You no longer have to engage in some hidden setting gymnastics just to send web videos from Chrome for Android to your Chromecast. Google has rolled out a Chrome 35 beta that lets you deliver "some" clips from the browser to a Chromecast-equipped TV. The company hasn't said just which videos are compatible, but it notes that YouTube support is rough around the edges. Even if your favorite media site is broken, you can check out a few other notable upgrades: Chrome now does full-screen videos with both HTML5 controls and subtitles, and it boasts improved support for multi-window devices. Head over to Google Play to grab the update if you're a regular web movie watcher.
The growing importance of Romania’s Pro TV to Central European Media Enterprises (CME) has been underlined by its latest audience share figures. Read the story »
The European Commission has approved under the EU Merger Regulation the acquisition of Eurosport of France, by Discovery of the US. Read the story »
Is there a future for public service broadcasting in Central and Eastern Europe? Read the story »
The online music channel Vilanoise TV has made a collaboration with Opera Software to show its Music TV channel in their Opera TV application platform. Read the story »
The PlayStation Move has been called a lot of bad names. It's the PlayStation peripheral that's least used by game devs, least purchased by console owners, and least spoken of by Sony itself. Some of that sentiment's been turning lately, ever since Sony showed off Project Morpheus a few weeks ago and demonstrated what an impact something like Move has on virtual reality immersion (the controller works for both PS3 and PS4). And the guy who heads up PlayStation's worldwide game studios, Shuhei " Shu" Yoshida, says Move is responsible for far more than it's given credit.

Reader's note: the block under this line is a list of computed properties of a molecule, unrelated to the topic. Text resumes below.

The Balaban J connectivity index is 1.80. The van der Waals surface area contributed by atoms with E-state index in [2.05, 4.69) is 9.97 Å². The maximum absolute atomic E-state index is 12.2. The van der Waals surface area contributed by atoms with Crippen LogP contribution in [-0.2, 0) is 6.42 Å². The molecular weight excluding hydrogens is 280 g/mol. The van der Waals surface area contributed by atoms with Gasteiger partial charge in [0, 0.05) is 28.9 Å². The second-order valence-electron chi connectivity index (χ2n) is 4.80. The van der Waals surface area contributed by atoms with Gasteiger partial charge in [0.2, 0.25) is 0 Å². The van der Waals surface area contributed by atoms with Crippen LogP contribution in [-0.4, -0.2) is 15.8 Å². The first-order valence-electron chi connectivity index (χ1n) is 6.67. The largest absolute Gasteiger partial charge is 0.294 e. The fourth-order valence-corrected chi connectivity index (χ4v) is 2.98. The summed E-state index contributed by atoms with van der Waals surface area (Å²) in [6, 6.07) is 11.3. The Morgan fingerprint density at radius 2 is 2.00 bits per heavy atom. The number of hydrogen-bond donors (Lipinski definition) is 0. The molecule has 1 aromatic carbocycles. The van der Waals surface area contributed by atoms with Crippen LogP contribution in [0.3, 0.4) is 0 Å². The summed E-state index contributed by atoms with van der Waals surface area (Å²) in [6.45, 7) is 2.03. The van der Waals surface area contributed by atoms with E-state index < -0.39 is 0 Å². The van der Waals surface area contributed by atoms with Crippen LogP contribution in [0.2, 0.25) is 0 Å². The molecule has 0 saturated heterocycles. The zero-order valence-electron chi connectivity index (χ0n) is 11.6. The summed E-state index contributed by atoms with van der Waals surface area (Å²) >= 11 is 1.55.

"This project was one of the very first hardware projects formed with three groups: the software engineering team at SCEA, the hardware engineers at SCEI in Japan, and the Worldwide Studios team making games using the motion controller," Yoshida told attendees of a presentation tonight at the Computer History Museum in Mountain View, California. He and PlayStation 4 lead architect Mark Cerny explained that this trifecta was the first in a string of major collaborations: PlayStation Vita, PlayStation 4, and now Project Morpheus.
Video games and movies crib ideas from each other quite a bit these days, but seeing Electronic Arts go back and save some of its fallen comrades is a bit unexpected. The outfit's announced that in the wake of GameSpy's back-end multiplayer tech going dark, it's transitioning three Battlefield games to different servers so they can (virtually) live to fight another day. Which ones specifically? Battlefield 2142, Battlefield 2 and the superb Battlefield Bad Company 2. As IGN notes, though, plenty of EA's games that are listed are annual sequels and may not see the same treatment. However, this shows signs that GameSpy's closure won't kill everything under its umbrella. We've reached out to EA for confirmation and a statement about why these three games were picked over others, and will update this post should we hear back. In the meantime, if you feel like celebrating, we recommend a few rounds of squad rush on "Port Valdez" -- it's good for the soul.
Source: Origin (Twitter)
HD news seems to be tumbling out of the sky like big, fat, high-definition raindrops and we've got it all covered in this week's episode. Both Richard and Ben have spent some time with Amazon's Fire TV and now that they've gotten past the unskippable tutorial video, they're ready to share their opinions. Richard also took some time to catch some of the Comcast and Time Warner Cable hearing on C-Span in all its standard definition glory and Ben's just recovering after learning there's yet another Lego videogame that he'll have to tackle -- he hasn't even finished the last one yet. This week's Engadget HD Podcast is chock full of info, so settle in and head to the streaming links below to catch the show.
Producer: Jon Turi